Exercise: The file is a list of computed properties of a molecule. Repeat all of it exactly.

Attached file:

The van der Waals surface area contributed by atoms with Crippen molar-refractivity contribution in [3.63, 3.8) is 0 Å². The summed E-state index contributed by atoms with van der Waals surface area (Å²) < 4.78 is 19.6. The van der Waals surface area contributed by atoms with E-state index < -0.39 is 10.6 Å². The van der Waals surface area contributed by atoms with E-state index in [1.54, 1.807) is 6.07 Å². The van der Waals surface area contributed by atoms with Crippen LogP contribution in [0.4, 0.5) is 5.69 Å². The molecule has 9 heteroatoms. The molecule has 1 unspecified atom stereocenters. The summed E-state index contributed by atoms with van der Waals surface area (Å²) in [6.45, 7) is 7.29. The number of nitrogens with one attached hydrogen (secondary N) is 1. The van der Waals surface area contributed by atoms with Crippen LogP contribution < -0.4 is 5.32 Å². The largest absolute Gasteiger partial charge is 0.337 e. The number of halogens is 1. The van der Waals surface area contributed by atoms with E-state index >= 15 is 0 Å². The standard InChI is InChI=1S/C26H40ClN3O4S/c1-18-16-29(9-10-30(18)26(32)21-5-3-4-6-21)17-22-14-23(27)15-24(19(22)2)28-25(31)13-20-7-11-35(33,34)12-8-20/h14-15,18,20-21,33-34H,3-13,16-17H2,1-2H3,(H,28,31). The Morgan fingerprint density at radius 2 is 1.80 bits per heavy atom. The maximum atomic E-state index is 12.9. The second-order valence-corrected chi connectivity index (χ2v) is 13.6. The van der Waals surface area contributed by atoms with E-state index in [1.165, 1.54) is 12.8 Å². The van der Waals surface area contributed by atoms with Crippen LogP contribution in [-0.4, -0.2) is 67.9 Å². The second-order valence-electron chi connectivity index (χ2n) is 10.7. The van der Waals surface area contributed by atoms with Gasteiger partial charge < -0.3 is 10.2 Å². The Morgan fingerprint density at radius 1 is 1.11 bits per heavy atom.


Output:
The van der Waals surface area contributed by atoms with Crippen molar-refractivity contribution in [3.63, 3.8) is 0 Å². The summed E-state index contributed by atoms with van der Waals surface area (Å²) < 4.78 is 19.6. The van der Waals surface area contributed by atoms with E-state index < -0.39 is 10.6 Å². The van der Waals surface area contributed by atoms with E-state index in [1.54, 1.807) is 6.07 Å². The van der Waals surface area contributed by atoms with Crippen LogP contribution in [0.4, 0.5) is 5.69 Å². The molecule has 9 heteroatoms. The molecule has 1 unspecified atom stereocenters. The summed E-state index contributed by atoms with van der Waals surface area (Å²) in [6.45, 7) is 7.29. The number of nitrogens with one attached hydrogen (secondary N) is 1. The van der Waals surface area contributed by atoms with Crippen LogP contribution < -0.4 is 5.32 Å². The largest absolute Gasteiger partial charge is 0.337 e. The number of halogens is 1. The van der Waals surface area contributed by atoms with E-state index >= 15 is 0 Å². The standard InChI is InChI=1S/C26H40ClN3O4S/c1-18-16-29(9-10-30(18)26(32)21-5-3-4-6-21)17-22-14-23(27)15-24(19(22)2)28-25(31)13-20-7-11-35(33,34)12-8-20/h14-15,18,20-21,33-34H,3-13,16-17H2,1-2H3,(H,28,31). The Morgan fingerprint density at radius 2 is 1.80 bits per heavy atom. The maximum atomic E-state index is 12.9. The second-order valence-corrected chi connectivity index (χ2v) is 13.6. The van der Waals surface area contributed by atoms with E-state index in [1.165, 1.54) is 12.8 Å². The van der Waals surface area contributed by atoms with Crippen LogP contribution in [-0.4, -0.2) is 67.9 Å². The second-order valence-electron chi connectivity index (χ2n) is 10.7. The van der Waals surface area contributed by atoms with Gasteiger partial charge < -0.3 is 10.2 Å². The Morgan fingerprint density at radius 1 is 1.11 bits per heavy atom.